Friday, July 09, 2010

At least the jobs are alright

5.1% and headed down

Prime Minister Gillard is set to face the election with an unemployment rate of just 5 per cent after expectations of a mining boom created one of the biggest job surges on record pushing the unemployment rate down to 5.1 per cent, close to what the Treasury defines as "full employment".

An extra 45,900 jobs were created in June - more than 1500 each day - a rate topped only once before in the past four years.

Some 40,000 of the new jobs were created in the mining states of Western Australia and Queensland. Australia's biggest state, NSW created just 15,000 new jobs. Employment in Victoria went backwards.

The June survey was conducted before the resolution of the mining tax dispute at a time when the industry said it was scaling back. It shows the two mining states between them created almost 100,000 new jobs in the first half of this year, far more than the two largest states which between them make up more than half Australia's population.

"We're creating 'haves' and 'have-nots' - this will add to debate about a two-speed economy," said CommSec economist Craig James. "In Tasmania the jobless rate is 6.5 per cent but it's below 3 per cent in both territories and its 4 per cent in Western Australia."
In Brisbane Treasurer Wayne Swan described the figures as "stunning," parrying questions about an imminent election by paying tribute to the Australians who had "got behind stimulus to keep the economy strong"...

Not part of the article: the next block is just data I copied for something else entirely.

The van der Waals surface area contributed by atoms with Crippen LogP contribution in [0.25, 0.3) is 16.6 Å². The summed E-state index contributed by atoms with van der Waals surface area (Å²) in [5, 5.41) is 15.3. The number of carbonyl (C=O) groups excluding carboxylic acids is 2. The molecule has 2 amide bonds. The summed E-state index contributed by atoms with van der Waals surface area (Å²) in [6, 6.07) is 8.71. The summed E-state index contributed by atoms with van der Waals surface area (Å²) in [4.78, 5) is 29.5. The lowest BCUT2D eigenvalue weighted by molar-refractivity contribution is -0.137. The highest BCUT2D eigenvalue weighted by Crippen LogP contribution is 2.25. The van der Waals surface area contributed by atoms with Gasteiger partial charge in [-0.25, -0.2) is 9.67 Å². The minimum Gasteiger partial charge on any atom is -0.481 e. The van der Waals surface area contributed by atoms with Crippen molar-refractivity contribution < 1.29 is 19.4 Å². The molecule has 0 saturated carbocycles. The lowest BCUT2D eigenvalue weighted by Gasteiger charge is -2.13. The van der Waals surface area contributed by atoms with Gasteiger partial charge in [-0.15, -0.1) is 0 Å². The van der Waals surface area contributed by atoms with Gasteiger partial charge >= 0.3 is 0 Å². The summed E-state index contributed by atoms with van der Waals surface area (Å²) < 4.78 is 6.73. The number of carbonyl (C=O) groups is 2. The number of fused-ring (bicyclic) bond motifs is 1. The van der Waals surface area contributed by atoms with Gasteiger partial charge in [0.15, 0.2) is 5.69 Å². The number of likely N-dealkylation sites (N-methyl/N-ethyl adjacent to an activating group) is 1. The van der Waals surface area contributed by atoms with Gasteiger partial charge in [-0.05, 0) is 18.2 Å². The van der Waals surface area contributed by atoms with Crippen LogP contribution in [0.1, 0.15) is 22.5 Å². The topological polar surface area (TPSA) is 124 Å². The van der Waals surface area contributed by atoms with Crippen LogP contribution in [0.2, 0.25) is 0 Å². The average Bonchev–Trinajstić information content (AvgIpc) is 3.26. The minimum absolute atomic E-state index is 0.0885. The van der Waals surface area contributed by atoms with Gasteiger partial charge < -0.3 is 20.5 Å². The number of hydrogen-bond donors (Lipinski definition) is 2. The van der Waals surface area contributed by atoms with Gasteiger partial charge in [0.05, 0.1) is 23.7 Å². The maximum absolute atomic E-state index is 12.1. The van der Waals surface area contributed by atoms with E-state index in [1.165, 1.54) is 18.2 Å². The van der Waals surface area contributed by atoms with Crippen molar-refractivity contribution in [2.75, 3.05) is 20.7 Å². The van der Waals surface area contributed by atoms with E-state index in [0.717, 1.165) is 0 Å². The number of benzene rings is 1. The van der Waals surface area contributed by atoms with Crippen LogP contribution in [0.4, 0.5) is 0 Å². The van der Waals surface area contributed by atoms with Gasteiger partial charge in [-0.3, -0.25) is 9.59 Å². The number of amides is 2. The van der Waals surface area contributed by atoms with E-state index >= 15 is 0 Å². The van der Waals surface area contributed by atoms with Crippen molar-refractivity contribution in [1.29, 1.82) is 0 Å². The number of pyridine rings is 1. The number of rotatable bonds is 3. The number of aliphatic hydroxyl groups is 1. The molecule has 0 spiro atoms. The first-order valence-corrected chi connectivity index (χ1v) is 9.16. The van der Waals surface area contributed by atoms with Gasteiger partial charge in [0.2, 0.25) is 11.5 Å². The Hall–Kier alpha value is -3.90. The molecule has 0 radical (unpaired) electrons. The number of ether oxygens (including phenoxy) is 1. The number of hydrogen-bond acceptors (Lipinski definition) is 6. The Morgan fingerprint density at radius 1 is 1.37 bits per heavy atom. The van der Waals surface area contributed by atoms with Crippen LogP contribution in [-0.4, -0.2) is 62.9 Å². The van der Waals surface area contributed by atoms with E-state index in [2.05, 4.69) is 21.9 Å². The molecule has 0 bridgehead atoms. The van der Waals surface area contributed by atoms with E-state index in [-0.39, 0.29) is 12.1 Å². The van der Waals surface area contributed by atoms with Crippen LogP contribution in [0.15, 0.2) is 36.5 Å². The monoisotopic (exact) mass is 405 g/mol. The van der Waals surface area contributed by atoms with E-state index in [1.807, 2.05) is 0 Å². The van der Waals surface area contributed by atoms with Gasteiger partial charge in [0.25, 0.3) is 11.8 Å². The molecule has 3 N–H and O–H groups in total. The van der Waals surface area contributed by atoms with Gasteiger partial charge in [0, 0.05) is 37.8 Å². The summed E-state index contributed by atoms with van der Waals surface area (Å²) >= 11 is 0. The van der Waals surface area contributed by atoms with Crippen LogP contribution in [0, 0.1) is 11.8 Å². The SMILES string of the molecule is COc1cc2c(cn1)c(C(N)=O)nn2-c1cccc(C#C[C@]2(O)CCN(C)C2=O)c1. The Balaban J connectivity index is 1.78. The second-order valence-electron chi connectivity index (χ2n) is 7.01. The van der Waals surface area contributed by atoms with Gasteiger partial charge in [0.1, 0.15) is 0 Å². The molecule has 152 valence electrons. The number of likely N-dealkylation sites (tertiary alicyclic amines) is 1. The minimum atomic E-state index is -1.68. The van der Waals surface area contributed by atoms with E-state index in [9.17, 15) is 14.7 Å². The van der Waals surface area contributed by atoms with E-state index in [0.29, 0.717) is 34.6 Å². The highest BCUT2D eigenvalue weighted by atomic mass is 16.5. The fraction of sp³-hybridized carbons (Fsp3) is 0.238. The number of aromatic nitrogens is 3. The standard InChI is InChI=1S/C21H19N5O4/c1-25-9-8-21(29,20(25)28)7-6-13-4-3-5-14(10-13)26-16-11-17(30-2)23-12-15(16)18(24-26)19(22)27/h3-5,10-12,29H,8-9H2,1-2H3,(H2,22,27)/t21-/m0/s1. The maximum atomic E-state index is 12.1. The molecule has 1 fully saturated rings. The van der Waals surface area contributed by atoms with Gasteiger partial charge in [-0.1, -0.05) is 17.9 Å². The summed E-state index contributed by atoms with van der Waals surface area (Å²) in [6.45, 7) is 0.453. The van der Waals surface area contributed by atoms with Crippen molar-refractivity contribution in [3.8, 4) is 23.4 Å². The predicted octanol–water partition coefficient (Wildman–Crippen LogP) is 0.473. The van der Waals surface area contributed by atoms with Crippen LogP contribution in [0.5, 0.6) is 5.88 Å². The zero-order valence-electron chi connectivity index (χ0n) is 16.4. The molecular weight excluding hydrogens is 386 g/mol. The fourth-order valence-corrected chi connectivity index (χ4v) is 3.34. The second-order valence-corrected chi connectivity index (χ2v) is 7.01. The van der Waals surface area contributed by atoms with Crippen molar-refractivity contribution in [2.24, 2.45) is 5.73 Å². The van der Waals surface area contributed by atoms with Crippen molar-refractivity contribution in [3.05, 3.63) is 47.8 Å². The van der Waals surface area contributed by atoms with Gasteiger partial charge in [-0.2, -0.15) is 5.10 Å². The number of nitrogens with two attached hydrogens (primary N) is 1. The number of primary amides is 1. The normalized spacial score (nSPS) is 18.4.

The news boosted the Australian dollar an immediate half a US cent and contributed to an exceptional gain of 2.5 cents over the day which lifted the dollar to 87.40 US.

Westpac currency strategist Jonathan Cavenagh said there had been a "big swing around on the interest rate market" with expectations of cuts priced out and expectations of hikes dramatically extended.
In evidence before a Senate committee last month Treasury official David Gruen said it had been "a longstanding practice" to regard full employment as around 5 per cent, meaning that if the rate falls lower "inflation starts to rise and you end up in a situation which is inconsistent with the Reserve Bank’s mandate, and so they act."

The Bank indicated this week that a rate hike at its August meeting was a "live" possibility should inflation remain stubbornly high. "Whatever the Reserve Bank thought beforehand, there is no doubt these figures will make a move more likely," said ICAP Securities economist Adam Carr.

The figures show jobs growth accelerating from a seasonally adjusted 80,000 of the year to 104,000 in the second.

"It's as good a sign as any that, far from slowing under weight of rate rises, the economy is actually getting stronger," said Mr Carr. "Adding to that is the fact that of the 184,000 jobs created so far this year, 153,000 have been full-time.

The figures also show the trend in total hours worked climbing and the so-called under employment rate sliding from 7.5 to 7.0 per cent.

Ahead of the figures the Paris-based Organisation for Economic Co-operation and Development questioned whether Australia's jobs record was as good as it looked saying that taking into account underemployment the "overall slack" in the Australian labour market was worse than the OECD average.

Where are the new jobs?

Since December, June unemployment rate

Queensland 54,300 5.3%
Western Australia 42,600 4.0%
NSW 41,800 5.2%
Victoria 39,600 5.4%
South Australia 11,600 5.4%
Tasmania 4900 6.5%

ABS 6202.0, Six months to June, Seasonally adjusted

Published in today's SMH and Age

Australia Employment Note

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